I really love Turner Classic Movies this time of year. They really pull out all the stops to bring you the best classic holiday films, some of which aren't available on DVD. Check back with us in the next week as we preview the month of Decemeber and bring you "TCM for the Holidays". In addition, don't miss some previews/reviews of some first run and original programming for Decemeber on TCM. The Shelf and TCM will be the places to be this December.
Shelf Picks for Turner Classic Movies this week:
Nov. 21st: Cary Grant and Audrey Hepburn do their best to stay alive and discover the her dead husband's secrets in Charade (1963). Then stick around for an evening with John Ford: Mogambo (1953), The Lost Patrol (1934) and Wagon Master (1950).
Nov. 22nd: It's Basil Rathbone as urbane detective Philo Vance in The Bishop Murder Case (1930). Then Cary Grant and Tony Curtis find they have their hands full in Operation Petticoat (1959). Later you'll find there is No Name On The Bullet (1959) in this Film Noir classic.
Nov. 23rd: What better way to digest that big Turkey meal than with some light comedy on TCM? A slew of Doris Day movies including The Glass Bottom Boat (1966), That Touch of Mink (1962) and Lover Come Back (1961).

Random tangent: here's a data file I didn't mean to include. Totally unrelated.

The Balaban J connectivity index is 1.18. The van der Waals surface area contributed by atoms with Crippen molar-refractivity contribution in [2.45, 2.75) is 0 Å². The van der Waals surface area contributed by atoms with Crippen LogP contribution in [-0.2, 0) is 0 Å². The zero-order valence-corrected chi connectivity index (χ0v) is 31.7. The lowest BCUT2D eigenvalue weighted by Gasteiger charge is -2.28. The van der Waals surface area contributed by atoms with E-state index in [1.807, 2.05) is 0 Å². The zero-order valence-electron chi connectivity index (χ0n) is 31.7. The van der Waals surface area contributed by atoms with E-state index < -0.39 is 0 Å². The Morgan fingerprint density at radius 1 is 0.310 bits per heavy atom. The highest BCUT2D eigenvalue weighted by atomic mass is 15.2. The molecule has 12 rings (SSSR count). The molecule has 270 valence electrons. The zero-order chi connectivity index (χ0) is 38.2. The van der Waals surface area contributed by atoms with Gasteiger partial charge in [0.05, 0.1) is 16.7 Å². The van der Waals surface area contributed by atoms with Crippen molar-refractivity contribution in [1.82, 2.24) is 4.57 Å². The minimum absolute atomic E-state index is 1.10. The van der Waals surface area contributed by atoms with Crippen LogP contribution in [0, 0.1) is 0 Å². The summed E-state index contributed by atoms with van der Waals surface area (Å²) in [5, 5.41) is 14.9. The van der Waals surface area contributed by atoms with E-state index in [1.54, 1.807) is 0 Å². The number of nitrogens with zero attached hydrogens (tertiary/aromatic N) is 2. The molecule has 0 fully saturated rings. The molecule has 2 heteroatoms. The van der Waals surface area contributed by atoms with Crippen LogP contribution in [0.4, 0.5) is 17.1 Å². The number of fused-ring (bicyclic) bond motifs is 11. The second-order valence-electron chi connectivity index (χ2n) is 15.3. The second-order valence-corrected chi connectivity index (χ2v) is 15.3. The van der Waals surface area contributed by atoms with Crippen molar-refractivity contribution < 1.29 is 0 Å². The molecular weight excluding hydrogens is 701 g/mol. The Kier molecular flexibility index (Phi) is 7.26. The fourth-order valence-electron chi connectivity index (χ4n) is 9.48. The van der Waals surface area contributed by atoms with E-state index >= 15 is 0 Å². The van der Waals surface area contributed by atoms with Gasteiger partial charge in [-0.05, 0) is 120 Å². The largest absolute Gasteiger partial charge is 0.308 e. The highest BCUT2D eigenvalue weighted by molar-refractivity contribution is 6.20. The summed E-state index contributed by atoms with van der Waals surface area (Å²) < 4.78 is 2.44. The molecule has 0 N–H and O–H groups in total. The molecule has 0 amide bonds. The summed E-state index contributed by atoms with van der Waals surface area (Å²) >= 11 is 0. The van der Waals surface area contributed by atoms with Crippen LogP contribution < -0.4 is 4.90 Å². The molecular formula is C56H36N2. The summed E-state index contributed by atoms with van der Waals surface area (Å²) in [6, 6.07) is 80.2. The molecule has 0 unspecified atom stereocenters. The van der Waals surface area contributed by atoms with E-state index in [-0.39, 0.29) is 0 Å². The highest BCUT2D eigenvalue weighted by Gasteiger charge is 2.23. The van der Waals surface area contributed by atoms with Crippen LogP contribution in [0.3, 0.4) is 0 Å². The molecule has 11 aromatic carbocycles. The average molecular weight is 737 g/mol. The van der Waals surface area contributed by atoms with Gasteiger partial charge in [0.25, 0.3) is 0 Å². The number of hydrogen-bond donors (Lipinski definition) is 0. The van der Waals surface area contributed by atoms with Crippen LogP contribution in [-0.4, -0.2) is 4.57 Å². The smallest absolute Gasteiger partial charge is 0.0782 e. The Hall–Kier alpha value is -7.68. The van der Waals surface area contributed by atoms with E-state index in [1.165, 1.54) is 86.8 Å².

Nov. 24th: If you aren't out shopping you might as well be watching some great movies. First part of the day: Westerns!- Seven Men From Now (1956), The Desperadoes (1943), The Westerner (1940), McLintock! (1963) and The Wonderful Country(1959). The second part of the day: Ray Harryhausen films!- The 7th Voyage Of Sinbad (1958), Jason And The Argonauts (1963) and the shorts Rapunzel (1951) and King Midas (1953).
Nov. 25th: Irving Berlin done right: Top Hat (1935), White Christmas (1954) and Easter Parade (1948).
Nov. 26th: Some excellent Christmas films: The Bishop's Wife (1947) and White Christmas (1954) again. Also stick around for some excellent musicals: In The Good Old Summertime (1949) and Singin' In The Rain (1952).